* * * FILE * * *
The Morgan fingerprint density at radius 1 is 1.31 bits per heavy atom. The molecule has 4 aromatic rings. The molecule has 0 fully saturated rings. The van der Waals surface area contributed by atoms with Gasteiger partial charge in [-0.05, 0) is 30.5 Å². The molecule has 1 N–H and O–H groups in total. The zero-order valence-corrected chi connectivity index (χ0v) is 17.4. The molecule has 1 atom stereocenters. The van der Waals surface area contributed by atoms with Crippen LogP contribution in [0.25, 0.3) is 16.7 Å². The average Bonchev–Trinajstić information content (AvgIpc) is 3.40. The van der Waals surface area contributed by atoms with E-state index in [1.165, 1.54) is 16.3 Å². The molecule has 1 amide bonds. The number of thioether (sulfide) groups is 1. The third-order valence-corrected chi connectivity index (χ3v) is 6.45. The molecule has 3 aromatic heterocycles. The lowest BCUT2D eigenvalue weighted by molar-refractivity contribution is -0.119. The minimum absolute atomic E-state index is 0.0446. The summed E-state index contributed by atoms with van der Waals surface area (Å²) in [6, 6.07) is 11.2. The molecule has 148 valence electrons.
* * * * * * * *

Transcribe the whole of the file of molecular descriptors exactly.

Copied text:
The Morgan fingerprint density at radius 1 is 1.31 bits per heavy atom. The molecule has 4 aromatic rings. The molecule has 0 fully saturated rings. The van der Waals surface area contributed by atoms with Gasteiger partial charge in [-0.05, 0) is 30.5 Å². The molecule has 1 N–H and O–H groups in total. The zero-order valence-corrected chi connectivity index (χ0v) is 17.4. The molecule has 1 atom stereocenters. The van der Waals surface area contributed by atoms with Crippen LogP contribution in [0.25, 0.3) is 16.7 Å². The average Bonchev–Trinajstić information content (AvgIpc) is 3.40. The van der Waals surface area contributed by atoms with E-state index in [1.165, 1.54) is 16.3 Å². The molecule has 1 amide bonds. The number of thioether (sulfide) groups is 1. The third-order valence-corrected chi connectivity index (χ3v) is 6.45. The molecule has 3 aromatic heterocycles. The lowest BCUT2D eigenvalue weighted by molar-refractivity contribution is -0.119. The minimum absolute atomic E-state index is 0.0446. The summed E-state index contributed by atoms with van der Waals surface area (Å²) in [6, 6.07) is 11.2. The molecule has 148 valence electrons.